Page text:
Author Topic: Crottin Piemontese  (Read 600 times)

Offline meyerandray

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Crottin Piemontese
« on: April 19, 2013, 09:01:32 AM »
I made my first attempt at Crottin de Chavignol, based on Jim Wallace's recipe on cheesemaking.com.  I could only get 3 liters of goat's milk so:

3 liters goat's milk, which I pasteurized

14:05  Brought milk to 25.1 celcius
pH 6.43
14:14  added a little less than 1/4 tsp Flora Danica and small pinch Geo
waited 5 minutes, stirred in well, then added 4 drops of rennet diluted in 3mL of water
stirred in well
14:23  Left to coagulate, temp was 24.2

Next day
9:50 temp 19.9 c pH 4.31
drained into cheesecloth, tied and hung up to drain
18:30 mixed curd and re-hung up to continue draining
22:00 put in forms and added 1/4 tsp salt per form (the recipe said to wait 2 hrs after putting in forms, before adding salt, but I was too tired

Next day
8:00 flipped cheeses added 1/4 tsp salt to each form
15:00  un-molded and put on rack to dry (pic 1 and 2)

I put them in the cave yesterday, after 2.5 days of drying at room temp, and when I picked them up, I could feel that the Geo was starting to bloom.
Today I went to turn them, and they feel like they are lightly covered with Geo, but the tactile feeling is like the camembert i just made.
(pic 3 and 4)
My question is whether or not these will turn into crottin?  Meaning, will they mature to develop a bumpy rind and rich paste in the center, or will they mature like a camembert, and become liquidy and stay this smoothish white?  My intention was to age these 21 days circa (from yesterday), but if I messed something up and they are going to age in the wrong direction, I would rather eat them now, especially because the curd fresh was delicious!! and also because I found someone who is finally ready to sell me some goat's milk on a consistent basis!!
I am really hoping to master these crottin, partly because they are my favorite cheese, and partly because my Dad grew up not too far from Chavignol, and he too LOVES crottin, and would be oh so proud if his daughter could make a good crottin-he is a tough critic.  Anyway, pointers, tips, comments please!!
Thanks, Celine
« Last Edit: April 22, 2013, 01:36:48 PM by meyerandray »


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Offline meyerandray

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Re: Crottin Piemontese
« Reply #1 on: April 22, 2013, 02:49:42 PM »
I cut open the first one tonight, only after a short 7 days in the cave, but I did find a consistant source for goat's milk, who sold me 10 liters tonight, so I justified my impatience with the fact that I can make more!!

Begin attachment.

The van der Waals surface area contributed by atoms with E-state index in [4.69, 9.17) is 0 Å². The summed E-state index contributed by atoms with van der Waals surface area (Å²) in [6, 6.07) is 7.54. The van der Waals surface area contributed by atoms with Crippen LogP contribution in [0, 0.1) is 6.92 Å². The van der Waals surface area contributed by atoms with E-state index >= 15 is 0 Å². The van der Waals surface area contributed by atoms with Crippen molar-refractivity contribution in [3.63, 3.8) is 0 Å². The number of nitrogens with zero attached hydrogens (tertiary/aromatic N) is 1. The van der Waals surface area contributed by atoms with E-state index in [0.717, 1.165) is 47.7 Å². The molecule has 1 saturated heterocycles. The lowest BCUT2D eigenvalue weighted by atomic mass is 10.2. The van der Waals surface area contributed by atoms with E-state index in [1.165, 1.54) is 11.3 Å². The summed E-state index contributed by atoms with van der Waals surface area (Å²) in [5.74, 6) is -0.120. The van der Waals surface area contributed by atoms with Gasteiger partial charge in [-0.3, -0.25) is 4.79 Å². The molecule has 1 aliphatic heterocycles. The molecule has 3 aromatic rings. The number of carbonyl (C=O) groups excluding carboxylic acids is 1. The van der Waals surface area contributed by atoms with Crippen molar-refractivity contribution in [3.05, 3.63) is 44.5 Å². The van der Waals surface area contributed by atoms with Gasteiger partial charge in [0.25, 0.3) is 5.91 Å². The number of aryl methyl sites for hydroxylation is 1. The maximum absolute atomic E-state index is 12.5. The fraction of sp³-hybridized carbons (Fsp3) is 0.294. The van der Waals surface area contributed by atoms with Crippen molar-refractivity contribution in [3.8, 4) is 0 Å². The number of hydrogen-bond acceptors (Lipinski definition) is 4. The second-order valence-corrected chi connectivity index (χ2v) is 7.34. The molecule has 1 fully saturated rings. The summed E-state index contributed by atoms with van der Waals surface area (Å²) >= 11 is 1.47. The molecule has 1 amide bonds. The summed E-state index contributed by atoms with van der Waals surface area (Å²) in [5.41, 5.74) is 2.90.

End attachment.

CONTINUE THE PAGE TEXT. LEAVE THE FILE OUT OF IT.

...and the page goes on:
The paste was exactly what I expected, it has a tangy, but not too tangy flavor.  It really tastes like the 8-10 day crottin that I buy.  It was primarily covered (well, completely and exclusively) in Geo, which I had innoculated in the milk.  I was hoping for that wormy yellow and white rind, but this was delicious just the same.  My first cheese that I am 100% please with, I have another 10 liters in the make as we speak!!
I am going to leave the other one to age for another 2 weeks, and can't wait to taste how it develops!!

Offline kshathra

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Re: Crottin Piemontese
« Reply #2 on: May 05, 2013, 07:47:11 PM »
Nice looking cheese! I just put a crottin together yesterday but when I went to hang the curd I discovered I was out of cheese cloth. Had to spoon them directly into the moulds but I think they should be okay. My last attempt dried out too much to develop any geo coat so I'm hoping that I nail the moisture level this time. How was the well-aged cheese?

Offline meyerandray

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Re: Crottin Piemontese
« Reply #3 on: May 07, 2013, 01:08:04 PM »
It was good, but a little pasty for some people's tastes, almost unanimously I was told that it was better after 8 days.  I like the "pasty" version, I find it very rich.  The flavor didn't seem to change much though, I was expecting it to develop a little bit more than it did. 
I do think that my PC contamination may have altered how the cheese aged and developed though.  I have totally sanitized every plastic container, inside and out, my fridge, my drying mats, even the thermometer/hygrometer that is in the fridge, so I am hoping to have eliminated any stray spores, and am hoping that my geo will grow on this batch (I have 10 liters slowly acidifying/coagulating as we speak).  I will let you know how it turns out.
I think if you have warmer temps in your drying area, and maybe the help of a fan, putting the curd directly into the forms shouldn't be a problem.  It may even allow for your cheese to not become "pasty" if you age it for 21 days, if you don't have too much moisture that is.  Let me know how it turns out!
Celine

Offline kshathra

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Re: Crottin Piemontese
« Reply #4 on: May 21, 2013, 10:09:45 AM »
Just cut one of the crottin-likes the other day. This is probably my favorite cheese I've made so far. There is a bit of blue contamination due to a nearby Stilton-like, but the flavor is unaffected. Very creamy, tangy, and a bit of mineral-chalkiness from the geo. The salt level is a little high so next time I'll reduce it. Damn good overall! Did your geo grow on the new batch?


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